To be honest, I needed the principal’s prodding because, we aren’t really the best ones to evaluate … us. We need a more objective opinion, someone who both knows us well and who will be honest, even brutally so, if need be.

When King David wanted to take a good hard look at his life, he turned to God:

Search me, O God, and know my heart;
Try me and know my anxious thoughts;
And see if there be any hurtful way in me,
And lead me in the everlasting way. (Ps. 139:23-24)

Who could be better qualified to search us than omniscient God? He knows my lying down and my rising. He knows my thoughts from afar. He knows each word I will say before a one is on my lips. I can hide nothing from Him.

So, why this search if God already knows?

I believe it’s got several functions. First, this evaluation is like my employer evaluations—as much about communicating the conclusions as about making them. If my principal knew what I should do differently and he never told me, I would be no better for having been evaluated. It would be a meaningless exercise. I needed the communication end of the meeting. So too with God.

Second is the part where God leads me in His way. Not only do I need to know what I need to change, I need to know God’s way of handling the change. Change for no other reason than to do things differently is actually wasted effort.

A meaningful evaluation, then, requires sitting down and listening to the one in authority: This is what I see and this is what you need to do about it.

Evaluations can be scary—unless there is trust between the one being evaluated and the one doing the evaluation. Of course we know we can trust God to be truthful and not to miss a thing. But we can also trust Him because He is good and because He loves us. Consequently, it’s safe to ask Him to search us, to try us, to see if there’s a wicked something in our lives that needs to change.

Not a bad idea to have such a meeting with Him whether we’re planning to make a list of resolutions or goals or to pick a word for the new year or to follow any other kind of life-change plan.

This post is an edited edition of one that appeared here in December 2011.

Published in: on December 27, 2016 at 5:52 pm  Comments (3)  
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Faith in Fiction Tuesday


Actually I intended to participate on Monday in Faith in Fiction Saturday posted at My Friend Amy’s Blog, but I forgot. But operating on the better-late-than-never premise, we’ll tackle the latest topic today.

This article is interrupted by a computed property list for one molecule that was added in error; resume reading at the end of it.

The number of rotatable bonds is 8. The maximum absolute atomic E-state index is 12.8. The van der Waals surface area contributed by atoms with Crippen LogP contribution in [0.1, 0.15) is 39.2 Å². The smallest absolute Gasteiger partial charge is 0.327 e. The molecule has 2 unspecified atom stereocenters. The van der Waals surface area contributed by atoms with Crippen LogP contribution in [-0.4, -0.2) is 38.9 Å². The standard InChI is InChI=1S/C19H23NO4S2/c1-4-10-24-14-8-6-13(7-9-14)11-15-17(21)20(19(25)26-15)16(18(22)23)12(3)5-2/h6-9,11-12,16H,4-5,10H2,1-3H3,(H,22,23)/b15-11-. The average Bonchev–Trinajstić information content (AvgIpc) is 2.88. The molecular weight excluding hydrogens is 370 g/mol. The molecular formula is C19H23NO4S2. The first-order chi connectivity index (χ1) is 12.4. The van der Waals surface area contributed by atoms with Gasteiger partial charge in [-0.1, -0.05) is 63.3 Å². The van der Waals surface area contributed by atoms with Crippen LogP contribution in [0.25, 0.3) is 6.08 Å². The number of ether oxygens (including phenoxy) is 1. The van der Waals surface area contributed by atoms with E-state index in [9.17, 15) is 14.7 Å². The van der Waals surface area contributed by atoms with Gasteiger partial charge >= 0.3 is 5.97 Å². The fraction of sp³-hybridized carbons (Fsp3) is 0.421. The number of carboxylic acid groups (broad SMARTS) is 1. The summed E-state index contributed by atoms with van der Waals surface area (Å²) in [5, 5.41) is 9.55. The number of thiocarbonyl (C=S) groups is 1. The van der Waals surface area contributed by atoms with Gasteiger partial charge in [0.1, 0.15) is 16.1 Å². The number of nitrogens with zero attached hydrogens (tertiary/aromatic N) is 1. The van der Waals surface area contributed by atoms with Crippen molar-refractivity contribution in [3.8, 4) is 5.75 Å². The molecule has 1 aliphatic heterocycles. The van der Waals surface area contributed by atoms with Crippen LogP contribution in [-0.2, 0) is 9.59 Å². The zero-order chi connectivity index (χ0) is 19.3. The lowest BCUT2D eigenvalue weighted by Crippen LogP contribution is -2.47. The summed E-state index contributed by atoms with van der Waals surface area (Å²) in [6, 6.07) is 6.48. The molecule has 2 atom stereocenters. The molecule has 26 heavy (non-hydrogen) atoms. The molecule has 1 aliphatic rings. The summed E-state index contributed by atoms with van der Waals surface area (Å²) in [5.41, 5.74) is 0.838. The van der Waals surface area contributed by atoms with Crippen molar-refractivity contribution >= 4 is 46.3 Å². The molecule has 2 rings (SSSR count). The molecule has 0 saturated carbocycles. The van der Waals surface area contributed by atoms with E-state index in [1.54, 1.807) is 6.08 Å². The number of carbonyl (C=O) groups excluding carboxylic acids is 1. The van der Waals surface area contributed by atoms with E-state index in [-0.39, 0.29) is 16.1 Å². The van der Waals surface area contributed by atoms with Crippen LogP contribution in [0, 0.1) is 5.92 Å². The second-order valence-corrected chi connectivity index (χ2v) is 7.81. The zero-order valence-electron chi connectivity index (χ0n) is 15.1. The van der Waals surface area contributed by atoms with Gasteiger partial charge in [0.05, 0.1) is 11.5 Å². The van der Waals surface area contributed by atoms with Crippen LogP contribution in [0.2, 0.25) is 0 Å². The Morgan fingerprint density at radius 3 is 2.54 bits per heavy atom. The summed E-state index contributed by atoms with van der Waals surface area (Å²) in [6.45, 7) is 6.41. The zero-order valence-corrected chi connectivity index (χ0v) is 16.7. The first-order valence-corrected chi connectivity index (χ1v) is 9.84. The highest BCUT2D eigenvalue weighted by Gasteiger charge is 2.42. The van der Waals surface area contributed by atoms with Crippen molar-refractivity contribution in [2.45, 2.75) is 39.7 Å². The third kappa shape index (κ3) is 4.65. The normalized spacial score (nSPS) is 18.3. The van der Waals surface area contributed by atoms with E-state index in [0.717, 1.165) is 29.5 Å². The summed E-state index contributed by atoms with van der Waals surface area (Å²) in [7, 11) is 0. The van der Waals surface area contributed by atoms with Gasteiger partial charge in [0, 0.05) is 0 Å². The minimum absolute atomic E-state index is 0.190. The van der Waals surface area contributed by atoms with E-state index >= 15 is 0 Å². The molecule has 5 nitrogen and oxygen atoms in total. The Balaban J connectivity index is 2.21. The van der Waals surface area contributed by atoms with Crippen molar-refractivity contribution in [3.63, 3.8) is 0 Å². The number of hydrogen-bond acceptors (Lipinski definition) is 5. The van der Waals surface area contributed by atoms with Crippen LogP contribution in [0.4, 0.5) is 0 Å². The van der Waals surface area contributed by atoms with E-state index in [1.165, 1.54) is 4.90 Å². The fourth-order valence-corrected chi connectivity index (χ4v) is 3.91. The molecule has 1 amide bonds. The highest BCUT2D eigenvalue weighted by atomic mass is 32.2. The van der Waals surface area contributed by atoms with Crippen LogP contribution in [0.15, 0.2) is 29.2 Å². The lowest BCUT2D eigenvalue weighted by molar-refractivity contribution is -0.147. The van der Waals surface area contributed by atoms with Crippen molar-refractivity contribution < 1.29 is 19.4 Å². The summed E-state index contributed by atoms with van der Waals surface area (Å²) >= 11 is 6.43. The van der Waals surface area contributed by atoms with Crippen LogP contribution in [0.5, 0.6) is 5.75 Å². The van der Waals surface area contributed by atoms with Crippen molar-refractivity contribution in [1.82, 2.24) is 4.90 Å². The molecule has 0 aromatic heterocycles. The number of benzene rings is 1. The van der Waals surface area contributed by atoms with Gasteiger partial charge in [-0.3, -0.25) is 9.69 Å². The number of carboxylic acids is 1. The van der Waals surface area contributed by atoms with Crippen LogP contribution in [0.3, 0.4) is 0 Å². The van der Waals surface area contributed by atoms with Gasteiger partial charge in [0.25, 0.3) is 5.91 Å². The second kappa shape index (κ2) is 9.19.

I thought it might be beneficial to talk about our New Year’s resolutions. Do you have any New Year’s resolutions? Do any of your resolutions pertain to your spiritual disciplines or to your reading life?

I stopped making resolutions a long time ago. The things I wrote down started looking the same year after year. They weren’t encouraging me to something but discouraging me because of my failure (often quite soon) to meet any of my desired ends.

I don’t remember what all I had on my list. Some were spiritual goals, others physical, social, emotional, intellectual. I tried for a balance—and failed quite spectacularly on a regular basis.

I also stopped making resolutions because as a teacher I had a regular evaluation at the end of each school year. Plus I had the entire summer to find motivation to change the way I did things. Consequently, January resolutions seemed redundant and often served as a reminder that what I’d set out to do in September was off the table. I had no realistic hope that putting it back on the table in January would bring any different results.

The year I stopped doing resolutions, I felt quite free.

What I’ve realized, however, is that I have begun to pray for things I once resolved to change. I like that considerably better.

Sometimes praying for something I have not done and do not want to do brings me up short. How serious am I? Can I ask God to help me if I have no intention of doing what I know I need to do to be successful?

Another benefit is that answered prayer offers me an opportunity to praise God for His grace and mercy. Keeping my resolutions (I imagine, since it never happened) only offered me an opportunity to be prideful and self-congratulatory.

For those who benefit from making New Year’s resolutions, please understand I am not making a categorical statement about all resolutions. This is merely my experience.

Now rather than resolving to write first thing in my work day, I pray about such a thing. I pray I’ll complete my editing jobs, that God will continue to grow the CSFF Blog Tour, that I’ll improve the opening to Against Blood and Fire, and so on. I pray about character issues, too, things I want God to build into my life.

I don’t know—prayer seems to take the pressure off, while resolutions seemed to put the pressure on. But that’s probably just me. 😕

Published in: on January 12, 2010 at 9:00 am  Comments Off on Faith in Fiction Tuesday